Being pulled over for a sudden sobriety test is something many drivers often find themselves dealing with.
In Texas, law enforcement officers may require drivers to submit to 3 standardized field sobriety tests, which typically includes the horizontal gaze nystagmus test, the one-leg stand test, and the walk-and-turn test.
Under Texan law, field sobriety tests are not mandatory for drivers to partake in. This means that if an officer pulls a motorist over, they cannot force the victim to take these tests. However, it is important to remember that if a law enforcer believes them to be under the influence of drugs or alcohol, they can arrest the person in question under probable cause and suspicion.
Declining Field Sobriety Tests
When it comes to navigating the grey space around field sobriety tests in Texas (or anywhere else in the US), there are a few important things drivers should remember:
Drivers can legally refuse field sobriety tests without fear of repercussions.
Plaintiffs have the right to remain silent (under the Fifth Amendment) and not answer any of the officer's questions.
Victims do not have to submit to walking a straight line or any other physical tests requested, although they should remain courteous and polite if asked to do so.
Even if suspected automobilists do submit to a field sobriety test, they should know that the police officer may still have probable cause to arrest them based on other factors, including behavior.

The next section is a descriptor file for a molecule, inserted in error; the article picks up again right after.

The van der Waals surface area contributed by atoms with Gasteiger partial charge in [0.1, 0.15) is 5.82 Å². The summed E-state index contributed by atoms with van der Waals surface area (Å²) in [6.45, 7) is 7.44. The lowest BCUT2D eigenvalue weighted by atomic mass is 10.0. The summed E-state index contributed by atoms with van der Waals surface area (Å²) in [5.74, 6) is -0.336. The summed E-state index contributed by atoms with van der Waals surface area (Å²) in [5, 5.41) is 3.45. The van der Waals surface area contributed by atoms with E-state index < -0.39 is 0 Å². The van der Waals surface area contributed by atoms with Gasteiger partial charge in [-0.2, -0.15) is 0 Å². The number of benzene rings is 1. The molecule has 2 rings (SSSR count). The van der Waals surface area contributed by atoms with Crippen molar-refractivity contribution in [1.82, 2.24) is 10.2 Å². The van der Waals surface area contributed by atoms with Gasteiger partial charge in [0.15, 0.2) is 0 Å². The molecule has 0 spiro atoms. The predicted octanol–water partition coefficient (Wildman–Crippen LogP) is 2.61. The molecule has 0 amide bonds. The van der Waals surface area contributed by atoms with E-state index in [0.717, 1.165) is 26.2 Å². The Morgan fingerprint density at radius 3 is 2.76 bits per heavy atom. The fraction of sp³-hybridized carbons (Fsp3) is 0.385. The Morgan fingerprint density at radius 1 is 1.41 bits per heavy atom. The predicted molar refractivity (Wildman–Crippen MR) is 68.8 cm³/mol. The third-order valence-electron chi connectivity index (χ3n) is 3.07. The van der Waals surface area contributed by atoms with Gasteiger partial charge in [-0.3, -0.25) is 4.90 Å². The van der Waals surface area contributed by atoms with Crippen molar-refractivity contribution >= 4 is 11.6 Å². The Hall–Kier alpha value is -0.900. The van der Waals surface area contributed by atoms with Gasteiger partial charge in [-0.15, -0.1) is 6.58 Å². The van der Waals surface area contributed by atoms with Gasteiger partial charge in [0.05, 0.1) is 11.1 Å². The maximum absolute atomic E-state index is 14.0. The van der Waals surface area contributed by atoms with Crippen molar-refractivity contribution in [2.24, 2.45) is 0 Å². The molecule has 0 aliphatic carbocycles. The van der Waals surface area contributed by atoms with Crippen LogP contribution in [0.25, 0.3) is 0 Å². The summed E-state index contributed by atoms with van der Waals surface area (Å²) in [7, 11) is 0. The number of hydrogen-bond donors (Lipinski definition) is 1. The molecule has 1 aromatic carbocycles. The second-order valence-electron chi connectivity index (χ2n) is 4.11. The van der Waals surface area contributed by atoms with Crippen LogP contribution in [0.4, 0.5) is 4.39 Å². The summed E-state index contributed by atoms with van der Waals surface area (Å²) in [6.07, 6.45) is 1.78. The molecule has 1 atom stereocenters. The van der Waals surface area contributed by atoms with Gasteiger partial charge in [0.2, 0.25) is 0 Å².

Drivers in Texas need to know their rights and take the proper steps to protest any of their privileges being violated. During DUI tests, plaintiffs should remember to remain calm, contact a top DWI lawyer, and understand their rights before being pressured into revealing anything to the police.
Are Standardized Field Sobriety Tests Mandatory in Texas?
Texas law enforcement officers are very strict when it comes to enforcing DUI pullovers. This means it's important to know the laws, particularly when it comes to standardized field sobriety tests.
These tests, which have been adopted by the National Highway Traffic Safety Administration (NHTSA), include the horizontal gaze nystagmus test, the one-leg stand test, and the walk-and-turn test.
In Texas, refusing to take a field sobriety test, especially under probable cause, will likely result in an automatic suspension of the individual's driver's license. This suspension can last up to six months and will lead to the driver having to submit to a blood test, which could ultimately result in a charge of driving under the influence unless proven otherwise. The Sparks Law Firm can help determine if a DWI blood test can be wrong.
A field sobriety test is typically not mandatory in Texas. However, they do play an important role in the detection of impaired driving and refusal to take a test may lead to serious consequences.
As such, for drivers pulled over by an officer, it's always important to cooperate, listen to instructions, and do their best to pass the test. On the other hand, remaining silent and contacting an attorney immediately is also a smart way to navigate such a stressful situation.